DEBRA LITTLEJOHN SHINDER, MCSE, MVP is a technology consultant, trainer and writer who has authored a number of books on computer operating systems, networking, and security. These include Scene of the Cybercrime: Computer Forensics Handbook, published by Syngress, and Computer Networking Essentials,published by Cisco Press. She is co-author, with her husband, Dr. Thomas Shinder, of Troubleshooting Windows 2000 TCP/IP, the best-selling Configuring ISA Server 2000, ISA Server and Beyond, and Configuring ISA Server 2004. She also co-authored Windows XP: Ask the Experts with Jim Boyce. Onuora: Deb, thanks for taking the time to speak with me. How did you get started with blogging and writing about Microsoft products? Deb: I was a computer hobbyist and Microsoft fan in the 1980s and early 90s. In the mid-90s, I met my husband online; at the time, he was a practicing neurologist and I was teaching criminal justice at the police academy and community college. He was also an avid computer hobbyist. We set up an elaborate home network. In 1997, we decided to do a “mid-life career change” and studied and obtained our MCSEs, opened a consulting business doing network setup and troubleshooting for small businesses, and started teaching and writing about computers and networking, mostly Microsoft products. We published ten books together for Syngress Publishing and Osborne/McGraw-Hill. I published two of my own, for Synress and Cisco Press, and co-authored over 20 with other authors for various publishers. He focused on firewall technologies and particularly ISA Server, and I covered more general network security issues and products. We were both awarded the MVPeight years ago. I was recruited by Mike Jackman to write for TechRepublic in 2000, before they were acquired by CNET and then CBS Interactive. In 2003, I started writing WXPnews for Sunbelt Software, and then added VistaNews and later Win7News. Along about the same time, Tom was recruited by TechGenix to write for ISAServer.org and they asked me to write for Windowsecurity.com. At that point, we were noticed by Microsoft and started doing many whitepapers, presentations, marketing materials, TechNet how-to articles and other projects for them. Microsoft attempted to recruit us both in 2004 but we did not want to move to Washington. In 2009, Tom was again offered a job with them, in which he could work remotely from home. He accepted, and I took over his work on ISAServer.org. So I have been deeply immersed in Microsoft technology for more than a decade. I’ve worked with other platforms (Mac, Linux) but I prefer Windows, and have also become intimately familiar with products such as Exchange, SharePoint, ISA/TMG/UAG, and various other Microsoft server systems. Onuora: Out of all the features you have come across (or heard of) that might make it into windows 8, which ones do you think are the most exciting? Deb: I think a touch-centric UI that will be tablet-friendly is a must for the next generation of Windows if Microsoft doesn’t choose to create a separate tablet OS. The fact that Windows 8 will run on ARM processors is terribly exciting because it opens up the compact portable form factors that are so hot today, with the potential to create a truly integrated user experience across the “three screens” that have been mentioned so often. I love the Windows Phone 7 interface (Metro) and want to see the same sort of fresh, functional UI in the desktop OS – without losing any functionality. Onuora: I personally love windows 7, what do you think were the deficiencies if any that windows 7 had? What do you think needed to be addressed in windows 8? Deb: I love Windows 7, too; I think it’s by far the best desktop operating system to date, from any vendor. But even though it’s more touch-friendly than previous versions, it’s still lacking in that department. I’d also like to see faster startup. One of the great things about tablets like the iPad and Galaxy Tab is the almost instantaneous resumption when you turn it on. Power usage is also a big deal for portable devices that will run Windows 8. I’d love to have a Windows 7 tablet but when most offer only 3 or 4 hours of battery life, compared to 10 to 12 for the iPad and Tab, it’s a deal breaker. Onuora: What do you think about the potential for Cloud Computing integration in Windows 8? Where do you think that could go? Deb: The cloud is already here; many users are “in the cloud” without even knowing it. They use web-based email, IM, Windows Live services, their blogs are hosted online, etc. But many consumers and businesses are afraid of the whole idea of “cloud.” They see in it a lack of reliability (and incidents such as the recent Amazon outage exacerbate those fears) and a loss of control over their data and applications. They don’t trust the cloud, and in order to gain that trust and show users the benefits that cloud computing has to offer, Microsoft needs to do it right. I believe cloud integration, if it’s done right, could be a transformational technology for the desktop OS. The key is to make it seamless for the user. For example, my cloud storage (such as SkyDrive) should automatically be accessible through Windows Explorer just like a local drive. Onuora: Do you think that the Kinect will play a major role in Windows 8? Deb: I think Kinect technology will eventually play a major role in the desktop OS. I don’t know whether that will happen with Windows 8 or a little later down the line. I think there is a lot of potential for the kind of natural interface that Kinect uses to become an integral part of the computing experience, and I can envision the Xbox avatars, for example, becoming a visual representation of users beyond the gaming boundary, in business and social networking environments. Onuora: What’s your take on the amount of time between OS refreshes from Microsoft? Do you think 2012/2013 is about right or early? Deb: I think the five and a half year interval between XP and Vista was too long. Two years is a bit short, although in the case of Windows 7 I think it was justified in response to public dissatisfaction with Vista. In the 90s, Microsoft released a new version approximately every three years and I think that’s about right. It gives them time to properly develop and test (and beta test) the new OS without letting the previous version get too “long in the tooth.” So I think mid to late 2012 would be an appropriate time for the next generation. From an enterprise perspective, what do you think Microsoft need to do with windows 8 to compel weary IT managers and execs to (once again) open up their wallets for an OS refresh? Here again, cloud integration might be the “killer feature” that will lure businesses to upgrade, if it’s handled properly. Onuora: What mistakes do you think Microsoft have to avoid with Windows 8? Deb: I think the biggest mistake they made with Windows Phone 7 (which I generally like a lot) was too much copying of Apple, e.g. the “walled garden” approach rather than adopting a more open approach emulating Android. I know many people like me, who like the new phone OS but use a Droid because we want to be able to swap out microSD cards, we want a removable battery, we don’t want to have to sync through iTunes/Zune, and so forth. So I think once again, Microsoft needs to be careful not to follow Apple’s lead in the OS space (for example, there has been talk of an app store for Windows 8, which could be a good thing – but not if that’s the only place you can buy applications for the system). Onuora: Thanks for your time: Deb: You’re welcome More about Deb Deb is a tech editor, developmental editor and contributor to over 20 additional books on subjects such as the Windows 2000 and Windows 2003 MCSE exams, CompTIA Security+ exam and TruSecure’s ICSA certification. She formerly edited the Brainbuzz A+ Hardware News and currently edits Sunbelt Software’s WinXPNews and VistaNews, with over a million subscribers, and writes a weekly column on Voice over IP technologies for TechRepublic/CNET. Her articles on various technology issues are regularly published on the CNET Web sites and Windowsecurity.com, and have appeared in print magazines such as Windows IT Pro (formerly Windows & .NET) Magazine and Law & Order Magazine. She has authored training material, corporate whitepapers, marketing material, and product documentation for Microsoft Corporation, Hewlett-Packard, GFI Software, Sunbelt Software, Sony and other technology companies and written courseware for Powered, Inc and DigitalThink. Deb currently specializes in security issues and Microsoft products; she has been awarded Microsoft’s Most Valuable Professional (MVP) status in Windows Server Security for the last eight years. A former police officer and police academy instructor, she lives and works with her husband, Tom, on a beautiful lake just outside Dallas, Texas and teaches computer networking and security and occasional criminal justice courses at Eastfield College (Mesquite, TX). You can read her tech blog at http://deb-tech.spaces.live.com.]]>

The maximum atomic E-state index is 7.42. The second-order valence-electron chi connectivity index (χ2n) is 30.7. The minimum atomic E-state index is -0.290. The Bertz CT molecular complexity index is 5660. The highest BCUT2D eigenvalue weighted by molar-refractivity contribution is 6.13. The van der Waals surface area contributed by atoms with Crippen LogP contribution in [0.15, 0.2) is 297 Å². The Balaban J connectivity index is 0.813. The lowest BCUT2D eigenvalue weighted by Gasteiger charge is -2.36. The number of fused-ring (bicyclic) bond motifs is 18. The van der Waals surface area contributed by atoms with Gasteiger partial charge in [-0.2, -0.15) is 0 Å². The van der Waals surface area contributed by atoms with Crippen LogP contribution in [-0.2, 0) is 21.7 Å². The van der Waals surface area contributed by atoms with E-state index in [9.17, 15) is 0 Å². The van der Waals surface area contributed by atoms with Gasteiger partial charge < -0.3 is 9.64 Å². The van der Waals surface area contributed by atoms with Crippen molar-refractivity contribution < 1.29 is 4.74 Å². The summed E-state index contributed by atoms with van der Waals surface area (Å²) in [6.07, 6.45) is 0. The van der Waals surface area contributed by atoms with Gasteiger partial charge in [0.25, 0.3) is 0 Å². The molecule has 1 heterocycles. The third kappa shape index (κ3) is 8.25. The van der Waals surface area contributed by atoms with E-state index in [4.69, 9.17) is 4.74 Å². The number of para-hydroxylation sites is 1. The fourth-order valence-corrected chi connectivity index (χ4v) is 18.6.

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Mike Johnson is a writer for The Redmond Cloud - the most comprehensive source of news and information about Microsoft Azure and the Microsoft Cloud. He enjoys writing about Azure Security, IOT and the Blockchain.